Twice a month, Catherine Withers heads to market two miles away in Bedminster, to sell her wares, much as her family have done for generations. Once they would have been joined by many other families whose produce fed the local population and whose farms were within Bristol’s city boundary. A hundred years ago, according to Catherine, there were 28 farms in South Bristol alone, several of them tenanted by her ancestors. Today hers, Yew Tree Farm, on the western bounds, is the last to remain as a working farm.
“Bristol’s last working farm”
It is an unusual USP and not one that anyone would have chosen, but for the fact that Yew Tree Farm is fighting for its life. The words are simple but loaded with emotion and imply that it belongs, not just to the farmer, but to the city – that its loss would be a loss to all.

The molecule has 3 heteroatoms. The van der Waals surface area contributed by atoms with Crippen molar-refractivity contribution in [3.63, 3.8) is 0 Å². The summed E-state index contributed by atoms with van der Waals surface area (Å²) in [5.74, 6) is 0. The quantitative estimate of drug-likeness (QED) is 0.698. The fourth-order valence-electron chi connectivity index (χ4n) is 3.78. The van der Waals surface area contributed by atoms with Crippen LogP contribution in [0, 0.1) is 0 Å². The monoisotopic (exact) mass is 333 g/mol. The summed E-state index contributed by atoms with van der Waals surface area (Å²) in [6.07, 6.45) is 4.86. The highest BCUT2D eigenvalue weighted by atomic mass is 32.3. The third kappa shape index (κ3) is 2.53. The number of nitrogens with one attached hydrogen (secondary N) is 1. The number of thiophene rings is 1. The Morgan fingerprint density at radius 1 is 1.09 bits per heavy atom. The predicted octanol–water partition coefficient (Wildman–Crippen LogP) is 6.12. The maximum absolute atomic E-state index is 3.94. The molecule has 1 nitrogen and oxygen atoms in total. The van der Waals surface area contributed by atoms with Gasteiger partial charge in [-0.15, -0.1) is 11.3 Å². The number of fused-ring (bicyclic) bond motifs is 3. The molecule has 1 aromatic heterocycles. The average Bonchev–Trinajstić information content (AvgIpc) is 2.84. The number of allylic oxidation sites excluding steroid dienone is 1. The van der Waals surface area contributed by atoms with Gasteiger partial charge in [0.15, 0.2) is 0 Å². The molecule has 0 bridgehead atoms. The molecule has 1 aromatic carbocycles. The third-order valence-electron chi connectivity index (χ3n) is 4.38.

I visited on a warm autumnal day and was taken, as always, by how beautiful it is. The cluster of buildings that make up the house, adjacent cottage and barns are of the soft white lias (a type of limestone) and weathered red tiles that are traditional to the area. There are low stone walls, yellow roses and chickens in the back garden. Sitting in the front garden to discuss the latest successes and threats, our conversation is interrupted often. Sometimes this is by Catherine, pointing out the swallows still to make their journey south, (“We had 28 babies this year,” she says), or the red admiral butterfly sunning itself on the path. Sometimes it is by phone calls or messages. Sometimes it is by a variety of people coming and going. One of the latter was a lady called Patricia, who had walked down the lane and into the yard because “I wanted to see the place for myself.” She had been following the campaign to save Yew Tree Farm and had written to all the relevant players, she said. “That happens every day,” said Catherine, after Patricia’s departure, “so many people care about the farm.”